Episode One Hundred And Five – Fantasy + Post Apocalypse = ?

Episode One Hundred And Five - Fantasy Plus Post-Apocalypse Equals ?

When someone on the ‘mad’ side of the Alchemist spectrum releases a self-replicating magic-consuming substance across the land, the high-magic realm swiftly grinds to a halt as Dragons stop flying & floating cloud cities crash into the ground.
On the plus side, the undead menace is gone.
On the minus, those beautiful crystal bridges probably can’t support their own weight.

The utterly generic Kingdom of Niceness has been at war with the entirely derivative Lands of the Dread Lord for centuries. It’s always been a low-key thing, with skirmishes and raids and very little change.
Until now.
Nobody backed down, nobody withdrew, they’ve used more & more powerful magics, it became increasingly difficult to tell the sides apart any more, and they’ve reduced themselves and everything in between to rubble.
As dawn breaks, the remnants of the garrisons on both sides of a minor mountain pass emerge from the cave they’ve been sheltering in, and wonder what to do next.

When a solar flare, or alien invasion, or assault be extraplanar entities makes the surface un-survivable, the denizens of a fantasy realm retreat to the only place left – The dungeons.

The world tore itself apart, and your small band of survivors from all sides of the conflict are trying to make their way in a world gone mad.
Or maybe you’re the ones who’ve gone mad.
Or maybe the world really has become this psychedelic fantasy-land?

A patch of primordial forest, with primordial creatures, is growing rapidly, shutting down any technology it encounters. Right now it’s in the middle of the desert, but if it keep growing it’s going to hit towns and cities.
Can it be stopped?
Can it be turned back?
And, without planes or jeeps, can you even reach the centre of the thing in time?

When a Fantasy Realm started to expand into the modern world, we turned to LARPers & the SCA to find a solution.

The Postman, by David Brin
Postman Pat
Going Postal, by Terry Pratchett

When the Wind Blows, by Raymond Briggs

Transformers

Lindsay Ellis deconstruction of the Transformers movies
And Hobbit movies

Apocalypse World

Earthdawn (FASA)

Thor: Ragnarok
Taika Waititi

Grimtooth’s Traps

The Road, by Cormac McCarthy

Doom (1993 PC Game)

Mad Max (movies)
Yojimbo
The Man With No Name

Into the Badlands
Nick Frost

Black Mirror

The Incredibles

The Day of the Triffids, by John Wyndham

Fief
Manorialism

Log Horizon
Akihabara

Fifth Millennium Series, by S.M. Stirling

Pugmire
Monarchies of Mau (Geek and Sundry link)

Numenera

Reign of Fire

Tribe 8 (RPG)
Tribe 8 (band)

Grunts!, by Mary Gentle

Shadowrun

Dark Sun

Adventure Time

Archer

Twilight 2000

Sword of Shannara, by Terry Brooks
The Shannara Chronicles (TV)

GeoGuessr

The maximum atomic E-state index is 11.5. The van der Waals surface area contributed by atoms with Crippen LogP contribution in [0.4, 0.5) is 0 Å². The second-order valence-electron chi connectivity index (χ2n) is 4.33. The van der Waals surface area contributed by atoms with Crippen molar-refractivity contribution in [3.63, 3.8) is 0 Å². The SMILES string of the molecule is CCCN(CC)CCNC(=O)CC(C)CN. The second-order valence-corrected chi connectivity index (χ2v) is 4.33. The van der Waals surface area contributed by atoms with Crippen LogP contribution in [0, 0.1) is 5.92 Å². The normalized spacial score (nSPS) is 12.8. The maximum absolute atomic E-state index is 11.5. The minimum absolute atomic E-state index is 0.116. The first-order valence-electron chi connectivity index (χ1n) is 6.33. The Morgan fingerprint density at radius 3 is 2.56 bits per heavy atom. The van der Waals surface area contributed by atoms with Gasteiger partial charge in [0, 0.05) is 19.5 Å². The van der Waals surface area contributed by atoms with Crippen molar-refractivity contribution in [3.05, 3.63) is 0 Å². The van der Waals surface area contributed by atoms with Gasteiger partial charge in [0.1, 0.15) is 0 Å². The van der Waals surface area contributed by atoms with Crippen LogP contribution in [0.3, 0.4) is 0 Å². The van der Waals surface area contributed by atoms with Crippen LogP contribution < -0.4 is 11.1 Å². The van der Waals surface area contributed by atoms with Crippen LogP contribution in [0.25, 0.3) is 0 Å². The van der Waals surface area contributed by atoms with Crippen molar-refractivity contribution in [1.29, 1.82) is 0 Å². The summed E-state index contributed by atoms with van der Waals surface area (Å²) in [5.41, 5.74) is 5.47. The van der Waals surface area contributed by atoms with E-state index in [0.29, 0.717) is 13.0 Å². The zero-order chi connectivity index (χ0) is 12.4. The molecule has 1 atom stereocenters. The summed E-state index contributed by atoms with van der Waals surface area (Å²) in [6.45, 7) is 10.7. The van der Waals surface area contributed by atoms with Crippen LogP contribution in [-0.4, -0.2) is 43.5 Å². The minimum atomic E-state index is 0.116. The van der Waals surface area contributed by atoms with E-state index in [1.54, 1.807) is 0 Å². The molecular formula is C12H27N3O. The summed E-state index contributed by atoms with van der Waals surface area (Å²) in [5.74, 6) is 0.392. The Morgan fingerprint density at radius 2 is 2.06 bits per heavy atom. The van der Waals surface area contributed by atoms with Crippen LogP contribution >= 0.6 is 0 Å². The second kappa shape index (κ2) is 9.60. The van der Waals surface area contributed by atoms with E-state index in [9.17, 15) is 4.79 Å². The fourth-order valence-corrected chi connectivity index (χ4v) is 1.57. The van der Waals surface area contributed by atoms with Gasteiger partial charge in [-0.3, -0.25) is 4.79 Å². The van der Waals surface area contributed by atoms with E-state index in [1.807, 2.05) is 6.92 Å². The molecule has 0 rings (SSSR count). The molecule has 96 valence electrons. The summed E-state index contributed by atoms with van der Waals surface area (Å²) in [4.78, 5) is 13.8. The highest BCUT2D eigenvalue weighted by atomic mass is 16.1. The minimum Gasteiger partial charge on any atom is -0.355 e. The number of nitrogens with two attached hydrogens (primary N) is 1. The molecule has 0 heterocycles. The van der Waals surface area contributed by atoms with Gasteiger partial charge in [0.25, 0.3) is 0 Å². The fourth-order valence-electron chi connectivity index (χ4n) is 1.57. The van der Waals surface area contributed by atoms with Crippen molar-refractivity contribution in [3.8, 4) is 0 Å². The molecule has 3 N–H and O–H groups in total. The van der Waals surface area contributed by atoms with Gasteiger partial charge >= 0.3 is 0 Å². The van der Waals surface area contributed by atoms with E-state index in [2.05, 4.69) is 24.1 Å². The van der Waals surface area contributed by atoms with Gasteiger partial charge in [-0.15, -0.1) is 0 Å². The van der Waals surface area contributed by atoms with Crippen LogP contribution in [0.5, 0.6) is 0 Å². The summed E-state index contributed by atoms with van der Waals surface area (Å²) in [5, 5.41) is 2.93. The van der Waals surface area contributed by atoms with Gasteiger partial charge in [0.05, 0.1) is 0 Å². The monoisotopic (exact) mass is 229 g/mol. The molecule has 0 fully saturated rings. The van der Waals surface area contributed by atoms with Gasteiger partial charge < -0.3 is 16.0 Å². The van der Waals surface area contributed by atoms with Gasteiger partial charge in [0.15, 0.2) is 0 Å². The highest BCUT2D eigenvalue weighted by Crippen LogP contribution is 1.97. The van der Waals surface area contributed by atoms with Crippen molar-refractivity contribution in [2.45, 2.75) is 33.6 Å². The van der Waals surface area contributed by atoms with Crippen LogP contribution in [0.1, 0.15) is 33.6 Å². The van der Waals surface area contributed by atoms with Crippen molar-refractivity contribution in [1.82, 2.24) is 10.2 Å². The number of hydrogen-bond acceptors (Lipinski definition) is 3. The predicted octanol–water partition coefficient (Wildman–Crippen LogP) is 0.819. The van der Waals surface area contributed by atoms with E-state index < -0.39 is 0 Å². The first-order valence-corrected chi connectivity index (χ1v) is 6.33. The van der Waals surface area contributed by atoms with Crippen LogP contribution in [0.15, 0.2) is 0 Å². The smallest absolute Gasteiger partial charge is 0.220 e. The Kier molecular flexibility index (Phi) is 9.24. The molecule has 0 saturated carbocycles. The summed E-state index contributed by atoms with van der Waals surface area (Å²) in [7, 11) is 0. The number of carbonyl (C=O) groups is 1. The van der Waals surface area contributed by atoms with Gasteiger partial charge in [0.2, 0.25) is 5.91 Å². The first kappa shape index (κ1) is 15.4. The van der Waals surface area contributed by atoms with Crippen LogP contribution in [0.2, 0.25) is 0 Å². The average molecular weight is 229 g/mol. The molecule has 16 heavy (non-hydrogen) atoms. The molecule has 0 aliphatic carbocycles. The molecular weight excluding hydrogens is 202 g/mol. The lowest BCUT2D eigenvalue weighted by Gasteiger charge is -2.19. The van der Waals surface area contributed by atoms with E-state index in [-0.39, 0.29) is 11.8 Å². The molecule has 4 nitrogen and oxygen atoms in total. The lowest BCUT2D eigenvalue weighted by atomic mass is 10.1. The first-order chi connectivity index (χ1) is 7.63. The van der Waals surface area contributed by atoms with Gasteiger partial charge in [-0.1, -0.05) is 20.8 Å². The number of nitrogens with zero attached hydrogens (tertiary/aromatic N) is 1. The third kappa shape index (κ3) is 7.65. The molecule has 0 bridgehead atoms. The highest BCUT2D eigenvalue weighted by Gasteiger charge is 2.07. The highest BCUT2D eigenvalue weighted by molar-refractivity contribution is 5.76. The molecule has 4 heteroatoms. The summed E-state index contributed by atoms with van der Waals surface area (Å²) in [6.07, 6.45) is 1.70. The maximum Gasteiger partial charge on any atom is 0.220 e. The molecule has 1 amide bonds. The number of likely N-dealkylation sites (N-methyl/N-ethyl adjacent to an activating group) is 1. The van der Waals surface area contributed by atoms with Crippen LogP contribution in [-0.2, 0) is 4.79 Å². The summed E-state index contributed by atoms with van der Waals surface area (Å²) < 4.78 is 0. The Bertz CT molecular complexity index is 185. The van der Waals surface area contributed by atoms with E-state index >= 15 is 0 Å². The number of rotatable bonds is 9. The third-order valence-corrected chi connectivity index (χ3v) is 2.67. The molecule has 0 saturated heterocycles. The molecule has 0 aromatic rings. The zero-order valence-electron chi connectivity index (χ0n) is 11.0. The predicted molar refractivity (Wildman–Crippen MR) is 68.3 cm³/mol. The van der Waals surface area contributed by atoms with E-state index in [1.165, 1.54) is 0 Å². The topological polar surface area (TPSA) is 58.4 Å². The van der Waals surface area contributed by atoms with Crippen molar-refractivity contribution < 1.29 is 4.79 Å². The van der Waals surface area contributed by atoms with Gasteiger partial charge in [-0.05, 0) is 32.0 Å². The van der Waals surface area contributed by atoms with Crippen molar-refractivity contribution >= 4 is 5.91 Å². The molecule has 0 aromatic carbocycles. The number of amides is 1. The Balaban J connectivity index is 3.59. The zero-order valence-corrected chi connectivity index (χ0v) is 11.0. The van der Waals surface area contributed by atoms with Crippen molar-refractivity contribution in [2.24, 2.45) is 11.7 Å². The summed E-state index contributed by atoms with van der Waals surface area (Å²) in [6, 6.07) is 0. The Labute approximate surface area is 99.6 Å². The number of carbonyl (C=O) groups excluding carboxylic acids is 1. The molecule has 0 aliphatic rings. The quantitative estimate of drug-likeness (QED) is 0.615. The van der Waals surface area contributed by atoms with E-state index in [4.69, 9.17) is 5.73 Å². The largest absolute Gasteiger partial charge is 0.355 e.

Wellington, NZ
Devonport, NZ

Skyline
Slipstream
Apocalypse Now

Microscope (RPG)

The Gone-Away World, by Nick Harkaway

Dungeons & Dragons

Chaga / Evolution’s Shore, by Ian McDonald

Annihilation, by Jeff VanderMeer

Torg
Torg Eternity (Ulisses Spiele Edition)
Hothouse, by Brian Aldiss

Fringeworthy

Emberverse, by S.M. Stirling

DC-3

Planetes

Stargate SG-1

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4 thoughts on “Episode One Hundred And Five – Fantasy + Post Apocalypse = ?

  1. Tim Soholt says:

    I’m surprised there was no mention of Palladium’s Rifts, in which the eponymous rifts between dimensions open up, bringing absurdly badass extradimensional entities to save, conquer, or ravage the planet depending on their inclination. Then again, the word “Palladium” may explain why there was no mention of it . . .

    • Ben says:

      Ah, Rifts. It might have some up if something else hadn’t, but we aren’t scripted and definitely aren’t attempting to be comprehensive.

      We’ve also taken a few, hopefully good-natured, shots at Rift recently, so if we had it could have started to look like a vendetta.

      I personally played and enjoyed a lot of Palladium games in my teens, and, well, there are some things you can’t go back to easily.

  2. Easiest apocalypse: all the animal life and denizens of a fantasy world are suddenly transported to modern Earth. No explanation, just a lot of scared critters who don’t speak the language violently encroaching on modern humans. Carnage ensues. Now modern civilization doesn’t have enough trained workers to keep it going. Worldwide collapse. Stabilize in the Iron Age.

    • Ben says:

      Yeah, smashing two ecologies together would make a pretty big mess normally, and the addition of magic and fantastic beasts would definitely be the icing on the Apocalypse cake.

      The part that sparks my interests would be the desperate alliances and adaptations that factions from both worlds make to survive and how they move on afterwards.

      Heck, maybe Kim Jong-Un’s Unicorn Lair is real and it’s already started!

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